Saturday, December 3, 2011

Snakeskin Picnic

“The most important thing to remember is this: To be ready at any moment to give up what you are for what you might become.”  - W. E. B. Du Bois

I took a walk through some local woods with a friend today.  We paused in a sunny spot near an abandoned quarry to have a picnic snack when he noticed the dried snakeskin lying across the pebbles next to us.  The skin was small, only about a centimeter in width and perhaps twenty centimeters long.  I could imagine that a few weeks previous to our arrival a small garter snake made its way across the same sun warmed gravel, using the sharp edges of the rocks to aid in the removal of its old skin.

A snake can be nearly blind until it sheds its outgrown skin and so the process is vital to its survival.*  Seeing the skin reminded me that as human beings our vision can become fogged by hanging onto parts of the past that we have outgrown leaving us blind to the possibilities that lay ahead of us.  It also brought to mind how sometimes the bumpy and rough spots in my life have been helpful to my own growth, for it is often the darker times that have allowed me to see that which I needed to shed and it has been in the struggle of letting go that I have found the strength to move forward.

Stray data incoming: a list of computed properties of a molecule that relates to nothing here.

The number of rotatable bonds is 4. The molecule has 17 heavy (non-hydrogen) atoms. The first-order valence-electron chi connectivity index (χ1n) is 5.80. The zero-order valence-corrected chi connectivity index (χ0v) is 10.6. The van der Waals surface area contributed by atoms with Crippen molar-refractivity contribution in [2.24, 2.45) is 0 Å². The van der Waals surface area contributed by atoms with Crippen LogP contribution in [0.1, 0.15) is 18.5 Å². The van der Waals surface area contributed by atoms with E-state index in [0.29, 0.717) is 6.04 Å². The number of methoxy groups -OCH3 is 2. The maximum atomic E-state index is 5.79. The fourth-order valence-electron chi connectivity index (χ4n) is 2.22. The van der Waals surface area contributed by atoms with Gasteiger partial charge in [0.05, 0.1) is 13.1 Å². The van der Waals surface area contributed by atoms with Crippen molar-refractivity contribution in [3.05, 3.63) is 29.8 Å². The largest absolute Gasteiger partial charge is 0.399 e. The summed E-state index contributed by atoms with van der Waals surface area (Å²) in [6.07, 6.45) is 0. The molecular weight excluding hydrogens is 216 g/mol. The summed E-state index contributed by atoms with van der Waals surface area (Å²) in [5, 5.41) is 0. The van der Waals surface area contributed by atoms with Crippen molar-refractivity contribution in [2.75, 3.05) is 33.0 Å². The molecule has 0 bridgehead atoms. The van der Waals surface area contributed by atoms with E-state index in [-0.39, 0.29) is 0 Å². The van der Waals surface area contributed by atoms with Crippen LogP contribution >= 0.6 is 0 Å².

*Snakes have a transparent "scale", called a brille, that covers the eye.  The brille is a part of the skin and becomes clouded as the snake nears its time to moult.  The brille will be shed along with the remainder of the skin allowing the snake to once again see clearly.    

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